I bought the bike from a fella here in Portland, right after I had finally Man-Up'd and had one of the final remnants of my Big-Days erased: my umbilical hernia repaired, in early January. He had bought and built it up during the Fall of 2009 with the hopes for grand adventures & such only to realize that thinking a thought is different from doing a thought.
I began riding it to Amy's abject horror while I still had a nice line of sutures in my abdomen. She feared the bike's size would be my -and the surgeons- undoing. I survived, sort of...
...I rode a bit too hard [and landed in the ER for not so much ripping the sutures open as stretching them back-n-forth and bleeding out from my abdomen].
The Pug, to my mind, is pretty near a perfect vehicle. Sure, it's a self-limiting kind of deal that says to its rider: "So, your legs feel pretty great today huh?" as you approach hills with nimble legs & thoughts of speed while climbing... but the Pug's answer is always the same when you climb, "Fuck You: not today, not ever" and that's fine. It's fine because a bike, any bike, that makes its built-in bookends so clearly defined, well you have to laugh to yourself while respecting those bookends vastly. I like that in bikes, I like that in people: What you see is precisely what you get, period.
So why do I ride it? ...and where?
2nd part 1st, 1st part 2nd...
It does anything any other bike does, and mostly it does it way better than any other bike. Maybe, it does one thing worse than any other bike [but I don't really think so]... climbs. Hey, I've had full groceries + Chloe on the Big Dummy, and that pup is S L O W, and while that's reasonable, it -also- feels really S L O W...
The Pug, on the other hand, with full groceries [and minus the child, of course... no real way to get her on-board with me + these days Chloe doesn't really want towed anywhere any longer] is S L O W but feels monstrous in what it's capable of... sort of like driving an Abrams tank through a K-Mart parking lot: It isn't doing its intended thing, but damn, I could inflict a world of hurt on all these cookie-cutter mini vans if I desired, and it still gets me around to boot.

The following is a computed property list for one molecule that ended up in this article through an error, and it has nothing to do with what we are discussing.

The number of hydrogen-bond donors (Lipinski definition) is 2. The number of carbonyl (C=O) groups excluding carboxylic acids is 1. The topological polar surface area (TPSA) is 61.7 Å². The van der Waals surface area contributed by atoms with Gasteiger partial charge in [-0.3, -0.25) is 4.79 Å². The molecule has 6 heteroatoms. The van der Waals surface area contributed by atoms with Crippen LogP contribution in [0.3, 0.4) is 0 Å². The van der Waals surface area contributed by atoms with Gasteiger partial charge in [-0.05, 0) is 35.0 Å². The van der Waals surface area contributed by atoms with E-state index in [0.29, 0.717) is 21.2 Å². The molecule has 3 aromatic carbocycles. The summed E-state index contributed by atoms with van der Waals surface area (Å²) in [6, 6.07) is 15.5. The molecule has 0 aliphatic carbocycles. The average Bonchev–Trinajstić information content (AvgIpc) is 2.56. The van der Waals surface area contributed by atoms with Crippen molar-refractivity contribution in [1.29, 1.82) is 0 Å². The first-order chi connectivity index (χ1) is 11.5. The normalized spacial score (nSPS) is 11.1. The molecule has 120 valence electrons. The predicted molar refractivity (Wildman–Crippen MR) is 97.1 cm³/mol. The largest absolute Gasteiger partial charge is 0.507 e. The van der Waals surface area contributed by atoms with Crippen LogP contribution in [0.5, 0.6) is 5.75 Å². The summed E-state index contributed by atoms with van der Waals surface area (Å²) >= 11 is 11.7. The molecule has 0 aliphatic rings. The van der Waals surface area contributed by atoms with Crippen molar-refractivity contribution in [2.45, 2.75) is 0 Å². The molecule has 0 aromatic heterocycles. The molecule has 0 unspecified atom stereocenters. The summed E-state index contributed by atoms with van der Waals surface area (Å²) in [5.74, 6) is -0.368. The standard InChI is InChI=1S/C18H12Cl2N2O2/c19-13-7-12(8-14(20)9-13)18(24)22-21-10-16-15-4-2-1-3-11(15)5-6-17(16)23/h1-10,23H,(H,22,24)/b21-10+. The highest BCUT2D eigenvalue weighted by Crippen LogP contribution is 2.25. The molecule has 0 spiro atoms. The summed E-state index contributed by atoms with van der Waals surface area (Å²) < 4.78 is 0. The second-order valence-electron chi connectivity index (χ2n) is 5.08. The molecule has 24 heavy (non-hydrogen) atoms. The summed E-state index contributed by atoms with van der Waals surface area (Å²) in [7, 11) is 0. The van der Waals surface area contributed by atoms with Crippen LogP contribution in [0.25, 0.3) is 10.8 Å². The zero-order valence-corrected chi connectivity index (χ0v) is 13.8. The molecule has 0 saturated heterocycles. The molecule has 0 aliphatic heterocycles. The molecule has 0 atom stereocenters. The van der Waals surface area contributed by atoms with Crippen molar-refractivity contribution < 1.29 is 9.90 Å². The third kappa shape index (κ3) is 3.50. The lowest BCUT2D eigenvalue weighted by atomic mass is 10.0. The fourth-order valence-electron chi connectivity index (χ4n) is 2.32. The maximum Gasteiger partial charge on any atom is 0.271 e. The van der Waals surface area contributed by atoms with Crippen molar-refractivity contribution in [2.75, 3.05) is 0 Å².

I've ridden it into Malls [funny, people loved it, security didn't]; I've ridden it in snow [duh]; I've ridden it into one entrance of a supermarket -straight through the supermarket- and out the other side [felt wonderful, plush, comfy... sure it scared the living shit out of a few folks but I would guess it gave them something to talk about later that evening once home]; I've ridden up & down stairs; I've ridden it up & down steep hills [again, it tells you how to ride it with no further discussion options available]; and I've ridden along, and then into, the Willamette River [didn't float, wasn't overly great on the drive train, but the Pug -and- me, we both survived].
Oh, and I've ridden it from central Oregon to the California border on mostly the beach [and a little highway-when the beach simply wasn't there anymore]...
...with Chloe & Amy meeting me, 240 miles & two days, later:
The Pug is my new favorite bike indeed.
Plus, you have to love a bike that simultaneously stimulates the curiosity and ire of Racing Snob wannabes; is a favorite among the insane & homeless: all curious about the Pug as I roll by while they go about their business residing under bridges/masturbating while sitting on park benches/etc; invites Crystal Meth heads to smile when they encounter me & the Pug out tooling along the Springwater Trail; and forces city bus drivers to launch into "Keep motorcycles out of the GAWDDAMN bus lane buddy!" on nearly every ride...
not to mention -apparently- drives every individual to ask the same two questions:
1. "Can I pick that up and see what it weighs?"
2. "Does it have an engine?" ...yeah, Me.
so long as you do not stop.
In 7 days Jack will turn 97 years old.
He isn't sick. He isn't on meds, any meds at all. Most of his friends are dead and gone because Jack has simply outlived them, all.
He makes his own food. He raises his own flag each & every day, he brings it down each & every evening at sunset. He's not lonely.
He rides his bike each & every day.